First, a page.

So how do you play? Well despite the slightly intimidating rule book (symbols everywhere…brain melting) it’s actually pretty straightforward. It’s bluffing/hidden movement basically. You randomly determine in secret who is playing the alien and who is the human. Each come with a special ability (optional) and you choose which map to play on (there’s a recommended beginners map and they all state the number of players they’re best used with). From here on you decide where to move on your map to escape the alien or hunt the human. The white sectors are silent sectors, so you can announce you’re located in a silent sector but don’t have to draw a card. Then there’s the grey ‘dangerous sectors’ where you randomly draw a card from the main deck. Green cards mean you have to declare a sector but not necessarily the one where you’re in, red cards means you have to be truthful about where you are. So there’s a fair amount of bluffing here. Which for some reason took me a while to get the hang of but when I did, I realised I’m actually pretty good at it! So you move around your map trying to get to an escape pod. If the alien player or players find you then they can attack and kill you! Then it’s ‘game over man, game over!’ So a pretty abrupt ending. You can also randomly draw ‘action’ cards from the deck instead of a noise card, you can keep these to yourself and play them on any turn once. This is also optional!
A few points:
  • The maps matter. I was playing a two player game with the starter map which is actually recommended for 4-8 players. The first two times I played I died within about three minutes (but was also not bluffing very well) and as soon as we started playing with the 2-8 player maps the game went on (for about 10 minutes) and was a lot tougher.
  • It works as a two player. This was a concern I had but it still works really nicely. Only with two players you both know who you are so there’s really no secret there and also a couple of cards that would be cool you aren’t able to use, like ‘mutate’ so you can change into an alien secretly and trick your opponents. It would also last longer with more players, so I really want to try it with 2+ to see how it differs.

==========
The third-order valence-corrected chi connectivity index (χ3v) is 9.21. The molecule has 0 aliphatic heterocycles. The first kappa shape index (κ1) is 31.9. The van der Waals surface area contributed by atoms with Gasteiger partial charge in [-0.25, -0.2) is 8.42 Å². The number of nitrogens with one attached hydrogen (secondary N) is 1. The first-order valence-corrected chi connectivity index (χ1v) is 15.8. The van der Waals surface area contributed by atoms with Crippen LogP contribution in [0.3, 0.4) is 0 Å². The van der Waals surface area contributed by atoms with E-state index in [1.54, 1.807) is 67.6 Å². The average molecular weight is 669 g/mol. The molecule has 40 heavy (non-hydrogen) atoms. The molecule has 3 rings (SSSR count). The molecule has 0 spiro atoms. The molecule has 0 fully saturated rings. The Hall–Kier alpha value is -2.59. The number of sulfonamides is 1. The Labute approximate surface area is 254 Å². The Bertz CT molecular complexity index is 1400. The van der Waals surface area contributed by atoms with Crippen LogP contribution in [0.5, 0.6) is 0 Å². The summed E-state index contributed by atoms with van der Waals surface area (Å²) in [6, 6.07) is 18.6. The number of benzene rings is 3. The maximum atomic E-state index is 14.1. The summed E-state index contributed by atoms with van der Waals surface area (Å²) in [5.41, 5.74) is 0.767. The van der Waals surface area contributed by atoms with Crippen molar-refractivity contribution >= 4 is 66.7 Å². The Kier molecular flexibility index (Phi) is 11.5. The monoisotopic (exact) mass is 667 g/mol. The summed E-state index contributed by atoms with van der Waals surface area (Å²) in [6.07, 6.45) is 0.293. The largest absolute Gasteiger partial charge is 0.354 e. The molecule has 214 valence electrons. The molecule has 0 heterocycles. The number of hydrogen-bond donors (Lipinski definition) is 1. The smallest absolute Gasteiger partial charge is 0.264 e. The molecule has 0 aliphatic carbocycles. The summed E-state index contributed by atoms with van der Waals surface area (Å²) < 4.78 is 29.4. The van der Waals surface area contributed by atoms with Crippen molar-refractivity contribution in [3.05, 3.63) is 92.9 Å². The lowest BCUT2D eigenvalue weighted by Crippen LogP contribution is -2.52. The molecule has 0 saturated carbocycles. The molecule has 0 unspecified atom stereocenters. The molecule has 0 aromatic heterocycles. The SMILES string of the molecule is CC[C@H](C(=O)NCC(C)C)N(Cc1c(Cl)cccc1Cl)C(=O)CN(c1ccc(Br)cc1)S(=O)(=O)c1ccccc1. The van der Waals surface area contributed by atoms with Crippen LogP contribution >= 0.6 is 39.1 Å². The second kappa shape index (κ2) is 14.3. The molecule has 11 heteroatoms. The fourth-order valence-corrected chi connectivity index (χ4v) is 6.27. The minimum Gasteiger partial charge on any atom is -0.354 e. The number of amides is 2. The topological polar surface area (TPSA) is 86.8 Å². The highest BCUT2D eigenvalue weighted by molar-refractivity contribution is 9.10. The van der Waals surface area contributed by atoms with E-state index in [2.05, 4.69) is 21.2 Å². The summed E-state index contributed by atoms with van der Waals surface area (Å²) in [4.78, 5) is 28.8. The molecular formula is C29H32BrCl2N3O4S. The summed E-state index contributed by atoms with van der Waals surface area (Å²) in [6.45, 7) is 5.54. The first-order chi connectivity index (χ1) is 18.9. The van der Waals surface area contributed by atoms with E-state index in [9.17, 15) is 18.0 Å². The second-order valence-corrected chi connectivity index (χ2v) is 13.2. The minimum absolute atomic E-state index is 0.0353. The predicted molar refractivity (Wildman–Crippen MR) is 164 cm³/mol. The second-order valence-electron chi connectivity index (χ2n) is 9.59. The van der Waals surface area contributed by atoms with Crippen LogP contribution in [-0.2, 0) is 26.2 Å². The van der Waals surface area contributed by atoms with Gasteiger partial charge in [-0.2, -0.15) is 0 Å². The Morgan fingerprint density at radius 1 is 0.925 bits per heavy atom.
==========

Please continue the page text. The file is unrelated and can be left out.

• I’d recommend playing with the character ability and events. It means there’s more going on, more options and you can (try) to get smart. For example one action card means that the human player can attack an alien. So I deliberately tried to trick my alien opponent by bluffing as to my whereabouts and was secretly following where I thought he was to kill him. Then I played the card at the wrong time and promptly died. Not so smart. But it was a fun way to play. Maybe next time!
  • It can be over pretty quickly. If you play with 2-3 players it’s more of a filler game.
  • I’ve never played a game that involves mapping and writing and I really enjoyed this aspect. But as much as I liked the laminated maps I found the pens to be fiddly. Also hiding your manual from the other player whilst writing and trying not to smudge your ink is tricky. Give me a mini pencil any day!
  • You have to announce ‘silent sector’ ‘dangerous sector’ ‘noise detected in sector X’ every single turn. After saying the phrases in various theatrical tones, like the whisper, the Dalek, the generic ship computer voice, it got a little annoying. It’s a small criticism, it didn’t detract from my enjoyment!
Overall I’d give it a 8/10. It’s a good game, fun with two, probably a ‘bigger’ game if played in a group, and with the lights down and some atmospheric music it’s even better. Maybe not worth paying over the odds for but definitely worth the RRP (£25-£30 depending on where you shop.) More Info

Game Design; Month 3

Recent prototype